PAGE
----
ONCOLOGY recently sat down with Kenneth C. Anderson, MD, to discuss the current trends in multiple myeloma treatment, and the explosion of novel therapies that are paving the way to better and more durable outcomes and allowing patients to live longer and more meaningful lives.
Kenneth C. Anderson, MD
This review discusses the clinical presentation; epidemiology; laboratory, radiologic, and pathologic features; and treatment options for each of the heavy chain diseases, emphasising the importance of an accurate pathologic diagnosis and correct interpretation of immunologic studies in their identification.
The real promise of improving patient outcomes in IgD and IgE multiple myeloma lies in multi-drug combinations, next-generation agents, and immunotherapy.
In this interview we discuss the current management and latest treatments and agents in development for multiple myeloma with Dr. Kenneth Anderson of the Dana-Farber Cancer Institute.
Multiple myeloma (MM) is a malignant, progressive plasma cell tumor characterized by overproduction of monoclonal immunoglobulins, osteolytic bone lesions, renal disease, and immunodeficiency. Before the 1980s, patients with MM experienced a slow, progressive decline in quality of life until death approximately 2 years after diagnosis.
Multiple myeloma (MM) is the second most common hematologic malignancy in the United States, affecting slightly more men than women and twice as many African Americans as Caucasians.
Monoclonal gammopathy of undetermined significance (MGUS) is the most prevalent of the plasma cell dyscrasias and is characterized by a low level of production of serum monoclonal (M) protein (classically less than 3 g/dL).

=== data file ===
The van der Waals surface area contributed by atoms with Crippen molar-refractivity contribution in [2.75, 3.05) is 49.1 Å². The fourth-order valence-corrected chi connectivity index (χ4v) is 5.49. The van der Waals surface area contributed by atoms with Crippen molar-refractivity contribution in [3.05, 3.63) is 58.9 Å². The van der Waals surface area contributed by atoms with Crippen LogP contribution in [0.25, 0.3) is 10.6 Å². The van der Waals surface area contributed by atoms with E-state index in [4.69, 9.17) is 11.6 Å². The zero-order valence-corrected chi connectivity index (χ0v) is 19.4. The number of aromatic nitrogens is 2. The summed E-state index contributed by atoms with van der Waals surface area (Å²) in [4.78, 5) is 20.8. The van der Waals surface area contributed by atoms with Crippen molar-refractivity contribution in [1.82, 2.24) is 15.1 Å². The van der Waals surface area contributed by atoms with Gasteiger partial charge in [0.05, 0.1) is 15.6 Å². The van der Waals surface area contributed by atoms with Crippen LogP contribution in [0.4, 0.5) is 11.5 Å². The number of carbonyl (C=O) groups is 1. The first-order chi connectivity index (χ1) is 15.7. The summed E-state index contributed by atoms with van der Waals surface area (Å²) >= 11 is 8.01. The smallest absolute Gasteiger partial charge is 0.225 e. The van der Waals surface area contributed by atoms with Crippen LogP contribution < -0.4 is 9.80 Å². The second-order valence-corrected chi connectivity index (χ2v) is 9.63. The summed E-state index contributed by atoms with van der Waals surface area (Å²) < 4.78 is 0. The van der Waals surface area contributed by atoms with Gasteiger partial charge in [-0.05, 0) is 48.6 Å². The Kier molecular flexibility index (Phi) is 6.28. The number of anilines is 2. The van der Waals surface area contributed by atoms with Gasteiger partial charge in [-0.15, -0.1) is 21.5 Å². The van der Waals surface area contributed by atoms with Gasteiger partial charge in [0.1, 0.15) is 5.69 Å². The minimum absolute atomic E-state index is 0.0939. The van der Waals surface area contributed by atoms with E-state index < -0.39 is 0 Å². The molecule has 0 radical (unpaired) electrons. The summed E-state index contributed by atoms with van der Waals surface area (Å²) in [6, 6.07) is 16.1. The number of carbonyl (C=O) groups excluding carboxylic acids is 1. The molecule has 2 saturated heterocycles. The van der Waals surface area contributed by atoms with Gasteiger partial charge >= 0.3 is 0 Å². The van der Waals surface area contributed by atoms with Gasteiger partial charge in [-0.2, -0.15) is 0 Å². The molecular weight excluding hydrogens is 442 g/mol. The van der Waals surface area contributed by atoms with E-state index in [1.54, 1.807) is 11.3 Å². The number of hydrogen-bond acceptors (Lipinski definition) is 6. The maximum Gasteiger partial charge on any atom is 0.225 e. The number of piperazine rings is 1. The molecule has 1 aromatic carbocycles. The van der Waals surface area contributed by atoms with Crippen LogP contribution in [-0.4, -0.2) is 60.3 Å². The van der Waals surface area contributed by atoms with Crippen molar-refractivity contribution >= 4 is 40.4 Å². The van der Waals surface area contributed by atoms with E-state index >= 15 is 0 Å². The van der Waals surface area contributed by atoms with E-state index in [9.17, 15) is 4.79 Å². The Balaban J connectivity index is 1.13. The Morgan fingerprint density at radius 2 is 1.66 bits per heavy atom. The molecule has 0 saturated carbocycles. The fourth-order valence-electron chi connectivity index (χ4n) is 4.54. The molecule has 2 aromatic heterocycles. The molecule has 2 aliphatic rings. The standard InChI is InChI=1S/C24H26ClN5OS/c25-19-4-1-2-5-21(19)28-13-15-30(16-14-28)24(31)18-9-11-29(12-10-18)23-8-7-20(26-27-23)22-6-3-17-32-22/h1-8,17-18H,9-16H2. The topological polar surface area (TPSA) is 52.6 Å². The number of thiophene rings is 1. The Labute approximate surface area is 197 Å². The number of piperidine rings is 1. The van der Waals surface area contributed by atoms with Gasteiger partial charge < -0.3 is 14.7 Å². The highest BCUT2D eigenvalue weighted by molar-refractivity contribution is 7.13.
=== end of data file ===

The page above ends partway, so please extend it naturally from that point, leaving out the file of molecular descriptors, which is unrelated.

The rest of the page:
The management of multiple myeloma (MM) has undergone rapid change with the recent emergence of several effective novel agents that have added complexity to individualized treatment decision-making. This paper reviews the initial management of 276 patients with MM diagnosed and treated by 43 US-based community oncologists since January 1, 2008. The case survey data obtained are evaluated within the broad context of published findings from major phase III randomized trials and as such reveal potential education gaps and implications for oncology CME. Overall, the results reveal that most patients were symptomatic at diagnosis and were risk-stratified by fluorescene in situ hybridization (FISH) and/or cytogenetics. When analyzed by age, the overall symptomatology and biomarker-defined risk profiles appeared similar in the three age groups studied (
Responses to treatment of relapsed and refractory multiple myeloma are characteristically short, and median survival is as brief as 6 months. Although prognostic factors in the context of relapsed and refractory disease require further characterization, high-risk patients include those with certain cytogenetic abnormalities, high β2-microglobulin, and low serum albumin.
Our better understanding of the complex interaction of multiple myeloma (MM) cells with their bone marrow microenvironment and the signaling pathways that are dysregulated in this process has resulted in a dramatic increase in the therapeutic agents available for this disease. A number of these new agents have demonstrated significant activity in patients with MM. Over the past 5 years, three drugs have received approval from the US Food and Drug Administration for therapy in MMbortezomib, thalidomide, and lenalidomide. To date, the choice of therapy for MM is not individualized according to the biologic characteristics of the disease, but future studies should enable us to identify patients who may benefit most from certain therapeutic interventions, and thus develop individualized therapy for MM. In this review, we will present some of the treatment algorithms currently developed for patients with MM and focus on established advances in therapy, specifically with thalidomide, bortezomib, and lenalidomide. We will also discuss some of the emerging novel therapeutic agents showing promise in phase I/II clinical trials in MM.